Field Guide

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Excerpted from Chapter 5: Mediating Across Cultures in The School Mediator's Field Guide: Prejudice, Sexual Harassment, Large Groups and Other Daily Challenges by Richard Cohen


Mediating Across Cultures

To date, school-based mediation has been used successfully with parties from across the gamut of cultural backgrounds. But the mediation process must be similarly scrutinized regarding its applicability for the diverse population in North American schools. One thing is certain: Mediation as it is most often practiced here is a product of late twentieth century, North American culture. As such, the process has elements that are inappropriate or even offensive to parties from particular cultural backgrounds. These elements include not only simple procedural matters, but fundamental principles at the core of the process.

Prior to describing some examples, it is important to stress one point. Culture is learned by osmosis: by watching and internalizing how those around us behave. If one's parents disagree by arguing loudly and expressively, and if most of the people in one's community do the same, then an individual assumes that all people behave this way. To other people in other places, this method of expressing disagreement might appear unseemly if not insane! But it is all that one knows. Culture-bound behavior arises from assumptions that are semi-conscious and difficult to articulate. Approaching the subject of differing cultural behaviors and norms, therefore, presents a singular challenge: It forces us to suspend judgment and question ideas implicitly assumed to be true.

The following examples illustrate how various aspects of the North American mediation process might be inappropriate in other cultural contexts:

  • The mediation process rests upon the belief that direct and open communication between parties in conflict leads to mutually beneficial resolutions. Many Asian cultures do not share this belief. Rather than directly confronting another party, people with this heritage may prefer to employ indirect methods to resolve conflicts (using an intermediary without face-to-face contact, ignoring the conflict, making a joke, etc.). Maintaining harmony — and sometimes only the appearance of harmony — is preferable to direct confrontation in which parties "lose face."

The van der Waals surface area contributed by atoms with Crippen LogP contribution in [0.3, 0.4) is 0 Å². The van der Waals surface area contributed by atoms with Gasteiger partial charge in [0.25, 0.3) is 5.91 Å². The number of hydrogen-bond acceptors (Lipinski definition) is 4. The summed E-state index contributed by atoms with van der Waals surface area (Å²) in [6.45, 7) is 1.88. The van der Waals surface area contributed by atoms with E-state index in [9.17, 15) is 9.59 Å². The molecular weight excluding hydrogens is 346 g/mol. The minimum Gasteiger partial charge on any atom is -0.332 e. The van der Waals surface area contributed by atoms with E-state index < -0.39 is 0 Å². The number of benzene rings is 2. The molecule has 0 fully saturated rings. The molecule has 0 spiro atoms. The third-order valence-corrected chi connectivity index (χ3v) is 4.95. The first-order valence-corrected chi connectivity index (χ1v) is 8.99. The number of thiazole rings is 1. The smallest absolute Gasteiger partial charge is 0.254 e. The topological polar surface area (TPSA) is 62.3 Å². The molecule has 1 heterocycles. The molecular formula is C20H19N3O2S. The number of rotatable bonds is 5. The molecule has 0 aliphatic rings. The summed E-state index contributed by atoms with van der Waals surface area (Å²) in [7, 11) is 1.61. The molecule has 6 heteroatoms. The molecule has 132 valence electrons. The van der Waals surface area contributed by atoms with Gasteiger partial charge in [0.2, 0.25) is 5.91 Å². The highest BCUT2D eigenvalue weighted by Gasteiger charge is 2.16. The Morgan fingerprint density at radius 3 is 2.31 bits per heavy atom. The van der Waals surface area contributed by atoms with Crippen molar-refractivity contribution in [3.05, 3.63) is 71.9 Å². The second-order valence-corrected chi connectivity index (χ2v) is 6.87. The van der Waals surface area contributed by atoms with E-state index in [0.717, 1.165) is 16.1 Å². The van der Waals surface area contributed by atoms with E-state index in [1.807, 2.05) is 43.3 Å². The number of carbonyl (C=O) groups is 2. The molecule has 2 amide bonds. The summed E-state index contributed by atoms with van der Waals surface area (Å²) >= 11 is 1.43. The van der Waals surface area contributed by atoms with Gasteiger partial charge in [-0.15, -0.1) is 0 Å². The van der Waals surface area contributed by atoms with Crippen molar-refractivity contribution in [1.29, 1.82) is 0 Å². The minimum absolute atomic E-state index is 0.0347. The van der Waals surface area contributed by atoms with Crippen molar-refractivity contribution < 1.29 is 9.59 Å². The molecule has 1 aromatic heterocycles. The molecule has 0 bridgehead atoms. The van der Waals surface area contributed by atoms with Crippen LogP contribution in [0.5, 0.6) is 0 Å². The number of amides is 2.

• Mediators strive to treat parties as equals, regardless of their age, their sex, their position, or their social class. In Latino and other cultures, however, respect for elders is a paramount value. A party of Puerto Rican descent might feel uncomfortable if mediators were younger than himself. And a teacher born in the Dominican Republic might find it offensive to mediate a conflict with a student twenty years her junior.
  • In part because of the Western civilization's faith in science, we assume that people who are strangers to the parties and their conflict make the most effective mediators. The rationale is that strangers are more capable of maintaining their objectivity and impartiality. In many cultures, however, when people in conflict need help, they seek assistance from someone they respect and trust: the head of the household, an uncle or an aunt, an experienced community member or religious leader. The concept of discussing private conflicts with complete strangers strikes many peoples as absurd.
  • North American mediators usually help parties fashion agreements that are ultimately written down. This is because of a cultural assumption that written contracts signify a greater commitment than verbal agreements. This assumption is not shared by countless other cultures. For the Basques of Spain, for instance, "giving one's word" represents the highest degree of commitment. And for many Native Americans, written agreements carry the blemish of the hundreds of broken treaties throughout their history. Parties from these cultures might perceive mediators' preference for creating a written record of what has already been verbally agreed upon as insulting.
  • Mediation emphasizes the power of the individual to control their own fate. Parties determine the resolution of their own conflicts in the privacy of the mediation session. In many cultures, however, the individual does not operate in such an autonomous universe. Instead, they have a clear and profound responsibility to their community. Parties' friends, relatives, and neighbors all have a stake in the outcome of their dispute. When the mediation process is used in these cultures, a community representative or elder either mediates or sits in on the sessions.
  • Most mediators are taught that an essential aspect of listening is to look parties in the eye while communicating with them; making "eye contact" is a sign of respect and attentiveness in North America. In Cambodian and other Asian cultures, however, direct eye contact can be perceived as rude, prying or disrespectful. This is especially true if it is done by "inappropriate" people and at "inappropriate" times. Mediators who are simply making "eye contact" with Asian-American parties might be offending them unawares.